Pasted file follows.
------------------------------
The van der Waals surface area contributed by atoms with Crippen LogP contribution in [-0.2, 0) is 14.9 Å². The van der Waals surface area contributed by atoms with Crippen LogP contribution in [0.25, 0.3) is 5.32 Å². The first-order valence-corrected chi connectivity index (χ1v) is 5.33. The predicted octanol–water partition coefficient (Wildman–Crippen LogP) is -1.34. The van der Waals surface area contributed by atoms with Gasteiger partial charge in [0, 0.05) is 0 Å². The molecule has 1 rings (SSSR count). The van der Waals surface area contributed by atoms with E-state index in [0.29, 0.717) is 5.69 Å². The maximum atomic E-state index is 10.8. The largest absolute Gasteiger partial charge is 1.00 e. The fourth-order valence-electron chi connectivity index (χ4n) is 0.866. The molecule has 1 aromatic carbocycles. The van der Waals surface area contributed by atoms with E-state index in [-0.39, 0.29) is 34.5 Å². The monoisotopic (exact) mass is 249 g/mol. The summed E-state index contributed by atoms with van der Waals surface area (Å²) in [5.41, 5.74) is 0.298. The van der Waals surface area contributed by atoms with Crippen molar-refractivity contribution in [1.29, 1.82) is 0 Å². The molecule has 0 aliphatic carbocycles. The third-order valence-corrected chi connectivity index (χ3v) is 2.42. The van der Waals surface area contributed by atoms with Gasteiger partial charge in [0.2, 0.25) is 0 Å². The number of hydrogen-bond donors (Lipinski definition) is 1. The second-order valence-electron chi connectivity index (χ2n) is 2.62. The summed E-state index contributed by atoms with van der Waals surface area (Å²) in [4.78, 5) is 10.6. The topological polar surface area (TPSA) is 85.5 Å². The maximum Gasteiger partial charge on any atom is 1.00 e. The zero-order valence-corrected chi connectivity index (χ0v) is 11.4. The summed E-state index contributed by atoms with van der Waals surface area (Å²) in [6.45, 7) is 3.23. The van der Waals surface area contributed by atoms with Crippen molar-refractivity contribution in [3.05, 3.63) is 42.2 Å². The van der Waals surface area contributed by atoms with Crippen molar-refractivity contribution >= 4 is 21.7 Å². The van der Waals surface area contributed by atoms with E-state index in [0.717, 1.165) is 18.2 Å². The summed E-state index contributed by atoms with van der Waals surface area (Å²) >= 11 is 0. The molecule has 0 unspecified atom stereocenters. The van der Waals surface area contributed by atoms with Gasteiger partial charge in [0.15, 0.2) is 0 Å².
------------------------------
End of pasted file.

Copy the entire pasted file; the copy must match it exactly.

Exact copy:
The van der Waals surface area contributed by atoms with Crippen LogP contribution in [-0.2, 0) is 14.9 Å². The van der Waals surface area contributed by atoms with Crippen LogP contribution in [0.25, 0.3) is 5.32 Å². The first-order valence-corrected chi connectivity index (χ1v) is 5.33. The predicted octanol–water partition coefficient (Wildman–Crippen LogP) is -1.34. The van der Waals surface area contributed by atoms with Gasteiger partial charge in [0, 0.05) is 0 Å². The molecule has 1 rings (SSSR count). The van der Waals surface area contributed by atoms with E-state index in [0.29, 0.717) is 5.69 Å². The maximum atomic E-state index is 10.8. The largest absolute Gasteiger partial charge is 1.00 e. The fourth-order valence-electron chi connectivity index (χ4n) is 0.866. The molecule has 1 aromatic carbocycles. The van der Waals surface area contributed by atoms with E-state index in [-0.39, 0.29) is 34.5 Å². The monoisotopic (exact) mass is 249 g/mol. The summed E-state index contributed by atoms with van der Waals surface area (Å²) in [5.41, 5.74) is 0.298. The van der Waals surface area contributed by atoms with Crippen molar-refractivity contribution in [1.29, 1.82) is 0 Å². The molecule has 0 aliphatic carbocycles. The third-order valence-corrected chi connectivity index (χ3v) is 2.42. The van der Waals surface area contributed by atoms with Gasteiger partial charge in [0.2, 0.25) is 0 Å². The number of hydrogen-bond donors (Lipinski definition) is 1. The second-order valence-electron chi connectivity index (χ2n) is 2.62. The summed E-state index contributed by atoms with van der Waals surface area (Å²) in [4.78, 5) is 10.6. The topological polar surface area (TPSA) is 85.5 Å². The maximum Gasteiger partial charge on any atom is 1.00 e. The zero-order valence-corrected chi connectivity index (χ0v) is 11.4. The summed E-state index contributed by atoms with van der Waals surface area (Å²) in [6.45, 7) is 3.23. The van der Waals surface area contributed by atoms with Crippen molar-refractivity contribution in [3.05, 3.63) is 42.2 Å². The van der Waals surface area contributed by atoms with Crippen molar-refractivity contribution >= 4 is 21.7 Å². The van der Waals surface area contributed by atoms with E-state index in [0.717, 1.165) is 18.2 Å². The summed E-state index contributed by atoms with van der Waals surface area (Å²) >= 11 is 0. The molecule has 0 unspecified atom stereocenters. The van der Waals surface area contributed by atoms with Gasteiger partial charge in [0.15, 0.2) is 0 Å².